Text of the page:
Why The Crabfeeder's Mask In House Of The Dragon Looks So Familiar

When I first heard that there was a character on "House of the Dragon" named the Crabfeeder, I was pumped. This guy disposes of his victims by tying them up on the beach and letting a bunch of crabs slowly kill his victims — sounds like a nasty bugger who would make for an interesting antagonist for the series. At the end of episode 2, Daemon Targaryen (Matt Smith) and Lord Corlys Velaryon (Steve Touissant) decide to go to war with the Crabfeeder, so I fully expected for this character to be a major part of the show. My expectations were for naught.

Basically, the entire war between the two factions takes place off-screen, and the Crabfeeder is unceremoniously dispatched without ever so much as saying a word of dialogue. All we are left with is a pretty cool character design and our imagination. His look does make "Game of Thrones" fans ask a lot of questions. For one, he has Greyscale, the disease we saw plague Ser Jorah Mormont (Ian Glen), Lady Shireen Baratheon (Kerry Ingram), and some unfortunate stone men driven mad.

But the other major factor of his appearance is that broken mask he wears, which is actually a mask that showed up on "Game of Thrones." That is the same mask worn by the Sons of the Harpy, the band of assassins that tried to take down Danaerys during her rule in Meereen. Why does he wear this mask besides it just being a cool design? Well, it just might be a bit of fan service.

The first to wear it

Daniel Scott-Smith was the actor to portray the Crabfeeder and did a wonderful job of establishing a presence I was keen to see more of. The creators were looking to make the Crabfeeder an instant iconographic figure. To do something like that, having an iconography that already existed proved useful when going back to the masks of the Sons of the Harpy. Wearing a mask that ... well ... masks your expressions does wonders for making someone an enigmatic, unpredictable figure. It gives them power, and in such a short amount of screen time, they needed to establish that power. Speaking with Entertainment Weekly, Scott-Smith recalled how they arrived at the decision for this mask:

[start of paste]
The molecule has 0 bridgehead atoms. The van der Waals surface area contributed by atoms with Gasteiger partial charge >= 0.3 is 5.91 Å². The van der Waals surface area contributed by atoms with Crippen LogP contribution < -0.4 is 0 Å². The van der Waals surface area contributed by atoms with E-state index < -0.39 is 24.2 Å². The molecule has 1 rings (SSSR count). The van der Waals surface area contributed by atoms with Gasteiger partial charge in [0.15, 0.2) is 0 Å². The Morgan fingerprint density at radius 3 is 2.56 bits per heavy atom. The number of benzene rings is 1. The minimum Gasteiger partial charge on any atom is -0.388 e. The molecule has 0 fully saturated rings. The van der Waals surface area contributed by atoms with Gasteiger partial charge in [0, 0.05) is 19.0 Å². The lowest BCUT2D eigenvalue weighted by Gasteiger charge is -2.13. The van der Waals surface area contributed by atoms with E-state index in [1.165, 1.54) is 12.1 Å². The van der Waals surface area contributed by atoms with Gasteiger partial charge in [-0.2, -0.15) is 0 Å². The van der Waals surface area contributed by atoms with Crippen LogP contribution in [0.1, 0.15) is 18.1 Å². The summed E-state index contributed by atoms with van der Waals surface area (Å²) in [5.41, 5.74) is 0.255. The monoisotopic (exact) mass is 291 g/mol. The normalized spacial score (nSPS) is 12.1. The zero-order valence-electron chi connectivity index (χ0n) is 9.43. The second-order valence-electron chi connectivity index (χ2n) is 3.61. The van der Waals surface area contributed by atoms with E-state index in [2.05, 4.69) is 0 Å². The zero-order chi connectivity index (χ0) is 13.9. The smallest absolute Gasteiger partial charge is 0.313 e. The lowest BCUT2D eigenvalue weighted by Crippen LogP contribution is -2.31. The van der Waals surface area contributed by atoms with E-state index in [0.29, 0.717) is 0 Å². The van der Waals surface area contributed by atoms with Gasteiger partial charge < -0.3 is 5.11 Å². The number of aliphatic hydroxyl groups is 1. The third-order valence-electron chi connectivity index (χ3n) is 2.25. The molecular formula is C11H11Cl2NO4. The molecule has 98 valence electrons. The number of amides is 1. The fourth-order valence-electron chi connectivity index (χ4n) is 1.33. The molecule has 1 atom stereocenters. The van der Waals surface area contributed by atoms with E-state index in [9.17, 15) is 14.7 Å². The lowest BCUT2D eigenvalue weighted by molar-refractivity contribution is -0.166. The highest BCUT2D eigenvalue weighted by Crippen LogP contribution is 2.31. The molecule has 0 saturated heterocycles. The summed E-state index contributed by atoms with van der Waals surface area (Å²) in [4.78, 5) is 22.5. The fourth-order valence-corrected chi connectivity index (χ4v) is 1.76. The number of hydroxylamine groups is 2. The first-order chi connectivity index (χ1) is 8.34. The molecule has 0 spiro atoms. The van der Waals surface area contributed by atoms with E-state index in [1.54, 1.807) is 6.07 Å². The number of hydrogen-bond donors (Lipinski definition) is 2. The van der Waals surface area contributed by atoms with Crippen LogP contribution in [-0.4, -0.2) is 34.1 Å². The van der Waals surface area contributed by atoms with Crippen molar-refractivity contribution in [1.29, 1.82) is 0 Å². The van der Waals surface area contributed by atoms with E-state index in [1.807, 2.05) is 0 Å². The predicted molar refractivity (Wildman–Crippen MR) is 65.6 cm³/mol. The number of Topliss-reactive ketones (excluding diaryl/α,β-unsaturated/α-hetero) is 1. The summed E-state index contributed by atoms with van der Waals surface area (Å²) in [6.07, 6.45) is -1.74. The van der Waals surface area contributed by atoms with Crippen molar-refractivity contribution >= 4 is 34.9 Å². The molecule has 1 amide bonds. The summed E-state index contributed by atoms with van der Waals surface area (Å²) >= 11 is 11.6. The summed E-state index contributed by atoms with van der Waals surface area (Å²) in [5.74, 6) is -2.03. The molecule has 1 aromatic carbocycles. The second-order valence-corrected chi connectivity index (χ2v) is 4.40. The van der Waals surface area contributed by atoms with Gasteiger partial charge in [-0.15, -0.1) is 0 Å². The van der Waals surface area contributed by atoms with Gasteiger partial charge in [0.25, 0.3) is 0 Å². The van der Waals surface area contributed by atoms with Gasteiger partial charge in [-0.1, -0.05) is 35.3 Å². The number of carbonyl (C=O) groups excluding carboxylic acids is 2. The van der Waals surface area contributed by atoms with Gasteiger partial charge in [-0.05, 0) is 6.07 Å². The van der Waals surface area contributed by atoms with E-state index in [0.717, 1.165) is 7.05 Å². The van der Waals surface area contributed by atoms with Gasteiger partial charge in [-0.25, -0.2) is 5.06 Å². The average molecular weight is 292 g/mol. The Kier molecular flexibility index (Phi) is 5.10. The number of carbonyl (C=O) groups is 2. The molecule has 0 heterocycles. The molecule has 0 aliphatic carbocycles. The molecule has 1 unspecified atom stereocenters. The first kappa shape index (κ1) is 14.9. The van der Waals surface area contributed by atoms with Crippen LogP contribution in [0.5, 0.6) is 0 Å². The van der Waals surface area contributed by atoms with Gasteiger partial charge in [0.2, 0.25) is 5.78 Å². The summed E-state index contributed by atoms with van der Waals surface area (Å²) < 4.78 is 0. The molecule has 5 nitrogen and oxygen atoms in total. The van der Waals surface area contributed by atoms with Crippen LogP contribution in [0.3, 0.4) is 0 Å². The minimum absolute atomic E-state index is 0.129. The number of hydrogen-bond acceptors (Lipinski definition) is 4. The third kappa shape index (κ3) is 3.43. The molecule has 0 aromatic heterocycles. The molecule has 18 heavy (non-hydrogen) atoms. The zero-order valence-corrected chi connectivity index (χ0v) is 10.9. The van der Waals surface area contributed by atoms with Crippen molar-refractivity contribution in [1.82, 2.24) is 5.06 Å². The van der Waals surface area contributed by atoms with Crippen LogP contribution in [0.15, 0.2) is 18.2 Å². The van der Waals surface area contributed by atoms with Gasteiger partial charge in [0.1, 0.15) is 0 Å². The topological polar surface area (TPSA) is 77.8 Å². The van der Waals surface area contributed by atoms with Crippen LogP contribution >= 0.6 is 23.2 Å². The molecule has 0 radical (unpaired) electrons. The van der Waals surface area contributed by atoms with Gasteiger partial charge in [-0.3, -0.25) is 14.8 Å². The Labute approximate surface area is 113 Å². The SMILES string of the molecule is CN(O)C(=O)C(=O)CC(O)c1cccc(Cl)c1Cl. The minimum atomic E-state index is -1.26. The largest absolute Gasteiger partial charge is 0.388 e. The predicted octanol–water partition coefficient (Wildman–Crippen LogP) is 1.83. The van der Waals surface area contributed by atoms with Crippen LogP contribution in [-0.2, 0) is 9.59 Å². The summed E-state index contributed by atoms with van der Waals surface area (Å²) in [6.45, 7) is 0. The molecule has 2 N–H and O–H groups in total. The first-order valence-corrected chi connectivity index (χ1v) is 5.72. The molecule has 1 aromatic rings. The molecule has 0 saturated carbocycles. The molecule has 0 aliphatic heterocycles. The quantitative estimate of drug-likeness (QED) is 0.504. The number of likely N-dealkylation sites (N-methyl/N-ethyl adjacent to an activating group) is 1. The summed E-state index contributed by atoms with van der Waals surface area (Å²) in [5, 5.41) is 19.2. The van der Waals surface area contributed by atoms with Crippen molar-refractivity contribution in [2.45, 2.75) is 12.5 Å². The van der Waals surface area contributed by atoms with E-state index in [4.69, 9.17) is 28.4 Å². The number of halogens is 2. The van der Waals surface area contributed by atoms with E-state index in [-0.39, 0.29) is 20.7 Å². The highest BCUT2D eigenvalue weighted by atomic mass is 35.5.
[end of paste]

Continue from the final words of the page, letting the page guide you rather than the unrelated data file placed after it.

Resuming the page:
"It was definitely a nod to that for, I guess, the fans, because it's something familiar for them. And we spoke about the idea of him being the first person to wear this mask and it becoming iconic and, therefore, it's built from that [for 'Game of Thrones'] ... Why is he wearing the mask? How does he feel about that? It's a power statement, so he's quite happy wearing it."

I'm not sure there's a direct line from the Crabfeeder to the Sons of the Harpy, but I do like the idea of future generations of people who think what they are doing is righteous going back to symbols of the past to express their desires. People still do this today, for both good (like a raised fist) and bad (like the Confederate flag), and this mask is just a more elaborate version of it, "V for Vendetta" style. I just wish the Crabfeeder had the time to make his mark on "House of the Dragon" the way he apparently did for the history of Westeros and Essos.